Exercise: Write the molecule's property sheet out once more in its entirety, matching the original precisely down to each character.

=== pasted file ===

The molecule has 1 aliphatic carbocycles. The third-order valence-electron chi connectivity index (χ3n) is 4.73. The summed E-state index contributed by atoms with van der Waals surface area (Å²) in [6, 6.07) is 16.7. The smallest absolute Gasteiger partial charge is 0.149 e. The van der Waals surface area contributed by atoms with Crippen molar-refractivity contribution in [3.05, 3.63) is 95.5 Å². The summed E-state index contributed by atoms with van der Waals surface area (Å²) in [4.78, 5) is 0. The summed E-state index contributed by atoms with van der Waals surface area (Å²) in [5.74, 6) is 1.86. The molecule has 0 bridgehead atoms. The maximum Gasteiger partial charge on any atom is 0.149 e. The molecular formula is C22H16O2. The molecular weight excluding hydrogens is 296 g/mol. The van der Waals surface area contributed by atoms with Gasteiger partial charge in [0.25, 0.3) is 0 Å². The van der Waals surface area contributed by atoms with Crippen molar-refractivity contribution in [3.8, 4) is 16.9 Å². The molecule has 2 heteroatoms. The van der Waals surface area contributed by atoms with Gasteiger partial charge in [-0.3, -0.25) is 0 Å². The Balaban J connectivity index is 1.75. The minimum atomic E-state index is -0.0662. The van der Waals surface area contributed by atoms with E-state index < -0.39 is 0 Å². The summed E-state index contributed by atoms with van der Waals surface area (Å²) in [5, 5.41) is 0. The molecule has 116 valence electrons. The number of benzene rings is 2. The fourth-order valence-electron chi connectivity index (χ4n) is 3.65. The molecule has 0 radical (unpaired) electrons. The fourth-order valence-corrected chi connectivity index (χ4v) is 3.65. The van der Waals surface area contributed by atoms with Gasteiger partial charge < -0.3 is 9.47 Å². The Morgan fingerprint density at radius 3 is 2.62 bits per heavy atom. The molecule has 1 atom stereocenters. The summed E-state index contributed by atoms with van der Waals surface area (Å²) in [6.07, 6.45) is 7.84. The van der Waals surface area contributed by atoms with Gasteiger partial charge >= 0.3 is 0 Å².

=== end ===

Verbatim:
The molecule has 1 aliphatic carbocycles. The third-order valence-electron chi connectivity index (χ3n) is 4.73. The summed E-state index contributed by atoms with van der Waals surface area (Å²) in [6, 6.07) is 16.7. The smallest absolute Gasteiger partial charge is 0.149 e. The van der Waals surface area contributed by atoms with Crippen molar-refractivity contribution in [3.05, 3.63) is 95.5 Å². The summed E-state index contributed by atoms with van der Waals surface area (Å²) in [4.78, 5) is 0. The summed E-state index contributed by atoms with van der Waals surface area (Å²) in [5.74, 6) is 1.86. The molecule has 0 bridgehead atoms. The maximum Gasteiger partial charge on any atom is 0.149 e. The molecular formula is C22H16O2. The molecular weight excluding hydrogens is 296 g/mol. The van der Waals surface area contributed by atoms with Gasteiger partial charge in [0.25, 0.3) is 0 Å². The van der Waals surface area contributed by atoms with Crippen molar-refractivity contribution in [3.8, 4) is 16.9 Å². The molecule has 2 heteroatoms. The van der Waals surface area contributed by atoms with Gasteiger partial charge in [-0.3, -0.25) is 0 Å². The Balaban J connectivity index is 1.75. The minimum atomic E-state index is -0.0662. The van der Waals surface area contributed by atoms with E-state index < -0.39 is 0 Å². The summed E-state index contributed by atoms with van der Waals surface area (Å²) in [5, 5.41) is 0. The molecule has 116 valence electrons. The number of benzene rings is 2. The fourth-order valence-electron chi connectivity index (χ4n) is 3.65. The molecule has 0 radical (unpaired) electrons. The fourth-order valence-corrected chi connectivity index (χ4v) is 3.65. The van der Waals surface area contributed by atoms with Gasteiger partial charge < -0.3 is 9.47 Å². The Morgan fingerprint density at radius 3 is 2.62 bits per heavy atom. The molecule has 1 atom stereocenters. The summed E-state index contributed by atoms with van der Waals surface area (Å²) in [6.07, 6.45) is 7.84. The van der Waals surface area contributed by atoms with Gasteiger partial charge >= 0.3 is 0 Å².